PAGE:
I am amazed at how poor some of our prominent “analysts” are at analysing, particularly when it involves other countries, or even other people. I think it is a failure of imagination, which is not to take away from the fact that it is a catastrophic failure. If you can’t get into your opponent’s mind then you are of little use as an advisor, or leader.
Take the North African revolutions. I was talking to one of our regular contributors who opined that Gaddafi was making a mistake attacking his own people. I said I thought not. If you are a dictator, this is what you do to maintain power. And anyway, it was starting to look like a civil war, so who would he suggest Gaddafi shoot? Or should a dictator just roll over and let the nearest majority carry him away?
Now the Syrians are following my advice. Or rather, they know exactly what they should do.
We live in a nominally Christian country and we have just celebrated Easter. It’s worth dwelling on some of the things that the Bible teaches us.
A popular mnemonic in Sunday schools is WWJD – “What would Jesus do?” That’s one set of Bible teachings.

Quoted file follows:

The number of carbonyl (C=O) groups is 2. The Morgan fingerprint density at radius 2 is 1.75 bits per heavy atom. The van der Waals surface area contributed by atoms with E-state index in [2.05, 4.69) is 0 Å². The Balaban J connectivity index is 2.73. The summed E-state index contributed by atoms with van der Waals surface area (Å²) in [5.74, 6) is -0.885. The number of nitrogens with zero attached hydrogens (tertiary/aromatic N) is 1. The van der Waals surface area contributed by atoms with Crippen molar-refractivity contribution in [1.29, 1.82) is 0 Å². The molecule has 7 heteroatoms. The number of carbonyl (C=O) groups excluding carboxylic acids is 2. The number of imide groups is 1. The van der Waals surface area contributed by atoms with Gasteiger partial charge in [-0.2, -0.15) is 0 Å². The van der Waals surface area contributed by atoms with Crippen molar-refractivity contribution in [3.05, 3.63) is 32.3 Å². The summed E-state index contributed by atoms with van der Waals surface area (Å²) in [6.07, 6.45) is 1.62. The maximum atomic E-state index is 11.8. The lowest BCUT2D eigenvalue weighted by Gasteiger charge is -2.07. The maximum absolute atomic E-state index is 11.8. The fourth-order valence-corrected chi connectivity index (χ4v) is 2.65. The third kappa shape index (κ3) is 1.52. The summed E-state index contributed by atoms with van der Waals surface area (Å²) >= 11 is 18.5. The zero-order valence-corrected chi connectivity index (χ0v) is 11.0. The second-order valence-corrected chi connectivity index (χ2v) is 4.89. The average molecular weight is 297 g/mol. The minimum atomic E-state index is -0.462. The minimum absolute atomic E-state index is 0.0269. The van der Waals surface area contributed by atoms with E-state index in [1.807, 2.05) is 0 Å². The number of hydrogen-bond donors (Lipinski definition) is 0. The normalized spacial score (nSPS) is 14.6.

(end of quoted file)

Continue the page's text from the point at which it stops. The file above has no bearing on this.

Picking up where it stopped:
But we can also learn a lot by asking “What would the Romans do?” That’s another set of Bible teachings that are less explored, but valuable nevertheless.
We know one thing they would do, and that is crucify any trouble makers. We also know that they found the Jews so troublesome that they crucified thousands of them, demolished their temple and scattered the rest to the four ends of the earth. It’s all there in the Bible.
The Romans ran one of the most successful empires and dictatorships that the world has ever seen. So if you want to be a successful dictator, then it’s worth studying what they did, and projecting yourself into their shoes. And if you want to understand dictators, then the Bible is a very good place to start.
Perhaps more attention during RE lessons might have actually helped our analysts to analyse.